Role of Insurance Agents in the AI Age
As insurers adopt and experiment with technology to increase client interactions, will AI systems work in tandem with humans or threaten their roles in the insurance industry.
As insurers increasingly recognize its potential, attitudes toward AI have changed dramatically over the past year. In Genpact's second AI 360 report, AI adoption is accelerating rapidly among insurers, with 87% of carriers investing more than $5m in AI-related technologies each year. This is more than both banking (86%) and consumer goods and retail companies (63%).
Plans for AI are becoming more extensive, and all our respondents expect to adopt AI within the next three years.
Insurers’ investments in AI-related technologies each year
With 2022 almost behind us, the world is looking ahead to new beginnings. According to Accenture’s Technology Vision for Insurance 2020 report, 81% of insurers acknowledge that technology has become an unavoidable part of the human experience. Yet, most agencies continue to hold onto the pen and paper business model. The role of a group health insurance broker is to evaluate coverage needs and negotiate the best terms and conditions. Imagine a world where technology immediately puts these answers at your fingertips to identify the risks clients face and match them to the best policy.
While the friendly neighborhood insurance agent continues to interact with clients via phone, in person, and over the Internet, carriers are staring at a complete redefinition of the brick-and-mortar insurance shop. With sophisticated and predictive technologies now available, a gut feeling or personal prediction is no longer sufficient for risk assessment.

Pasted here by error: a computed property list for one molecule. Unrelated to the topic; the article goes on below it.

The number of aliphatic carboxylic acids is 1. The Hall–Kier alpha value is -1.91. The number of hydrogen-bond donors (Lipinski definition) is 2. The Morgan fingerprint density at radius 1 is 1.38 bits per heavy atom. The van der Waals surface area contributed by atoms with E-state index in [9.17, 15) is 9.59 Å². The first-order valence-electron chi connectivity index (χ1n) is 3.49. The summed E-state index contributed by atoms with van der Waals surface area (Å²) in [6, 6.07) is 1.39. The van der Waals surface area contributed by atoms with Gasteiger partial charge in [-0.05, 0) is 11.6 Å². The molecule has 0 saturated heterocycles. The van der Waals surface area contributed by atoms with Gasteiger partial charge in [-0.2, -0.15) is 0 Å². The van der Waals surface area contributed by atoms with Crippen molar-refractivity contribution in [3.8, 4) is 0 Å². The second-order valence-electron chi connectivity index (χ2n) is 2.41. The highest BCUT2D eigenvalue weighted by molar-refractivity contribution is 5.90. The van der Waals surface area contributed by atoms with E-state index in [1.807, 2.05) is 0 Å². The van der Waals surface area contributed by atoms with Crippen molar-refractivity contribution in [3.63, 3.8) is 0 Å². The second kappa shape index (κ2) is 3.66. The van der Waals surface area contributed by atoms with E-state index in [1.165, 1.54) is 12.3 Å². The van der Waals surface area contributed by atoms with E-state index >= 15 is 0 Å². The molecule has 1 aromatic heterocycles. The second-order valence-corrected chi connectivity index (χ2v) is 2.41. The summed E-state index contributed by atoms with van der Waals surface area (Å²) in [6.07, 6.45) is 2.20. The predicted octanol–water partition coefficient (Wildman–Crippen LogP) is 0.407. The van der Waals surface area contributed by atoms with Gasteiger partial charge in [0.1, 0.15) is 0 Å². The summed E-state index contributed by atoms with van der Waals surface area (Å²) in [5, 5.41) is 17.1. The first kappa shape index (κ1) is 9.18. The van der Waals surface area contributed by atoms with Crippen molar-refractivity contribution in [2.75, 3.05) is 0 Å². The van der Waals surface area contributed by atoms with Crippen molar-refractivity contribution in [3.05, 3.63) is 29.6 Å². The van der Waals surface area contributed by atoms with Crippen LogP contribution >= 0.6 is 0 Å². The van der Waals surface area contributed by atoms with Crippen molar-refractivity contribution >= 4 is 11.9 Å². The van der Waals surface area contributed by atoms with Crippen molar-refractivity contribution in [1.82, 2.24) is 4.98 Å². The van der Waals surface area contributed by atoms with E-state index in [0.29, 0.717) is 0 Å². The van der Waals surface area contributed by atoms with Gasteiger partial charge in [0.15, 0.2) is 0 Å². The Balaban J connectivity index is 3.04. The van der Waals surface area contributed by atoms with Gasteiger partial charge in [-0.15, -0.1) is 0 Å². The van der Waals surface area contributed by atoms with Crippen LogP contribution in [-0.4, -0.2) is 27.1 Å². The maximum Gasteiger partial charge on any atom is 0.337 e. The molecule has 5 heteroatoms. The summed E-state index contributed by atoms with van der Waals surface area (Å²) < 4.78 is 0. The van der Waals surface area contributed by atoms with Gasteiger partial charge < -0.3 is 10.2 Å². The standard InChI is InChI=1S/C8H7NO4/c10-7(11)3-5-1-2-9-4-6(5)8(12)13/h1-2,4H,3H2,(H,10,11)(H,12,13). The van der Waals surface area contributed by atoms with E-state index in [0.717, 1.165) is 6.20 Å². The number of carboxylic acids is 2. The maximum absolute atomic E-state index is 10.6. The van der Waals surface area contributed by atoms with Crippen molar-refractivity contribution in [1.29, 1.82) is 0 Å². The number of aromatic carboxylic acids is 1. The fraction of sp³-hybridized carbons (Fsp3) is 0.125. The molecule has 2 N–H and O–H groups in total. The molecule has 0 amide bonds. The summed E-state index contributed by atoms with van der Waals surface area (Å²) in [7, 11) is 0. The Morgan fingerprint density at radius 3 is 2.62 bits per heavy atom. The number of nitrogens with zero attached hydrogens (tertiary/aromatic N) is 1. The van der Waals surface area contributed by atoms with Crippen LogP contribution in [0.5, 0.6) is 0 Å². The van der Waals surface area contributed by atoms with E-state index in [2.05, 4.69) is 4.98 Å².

AI systems, working with humans achieve better, faster, and reliable results. By 2030, it is estimated that up to 800 million individuals will face job displacement due to automation & AI across a multitude of industries. Advances in AI is projected to cause a seismic shift in most professions, with insurance agents at the risk of being severely affected. While this shift is years away and is dependent on the pace of technological innovation and social change, nevertheless it is an eventuality.
Impact of AI and automation on the insurance industry
Insurance organizations are only realizing a fraction of their AI potential, particularly for employee roles.
Accenture’s in-depth 2020 study shows that 68 percent of insurance companies are integrating AI in one or more business units, most are just getting started with new technologies.
Mckinsey’s Insurance 2030 report asserts that the role of insurance agents will change dramatically by 2030.
The number of agents will reduce and those remaining will rely heavily on technology to increase productivity.
Instead of selling, the agent of the future will add value through AI-enabled tools, smart personal assistants, and bots.
This will enable them to optimize and discover better potential deals for their clients, in turn helping agents support a much larger client base.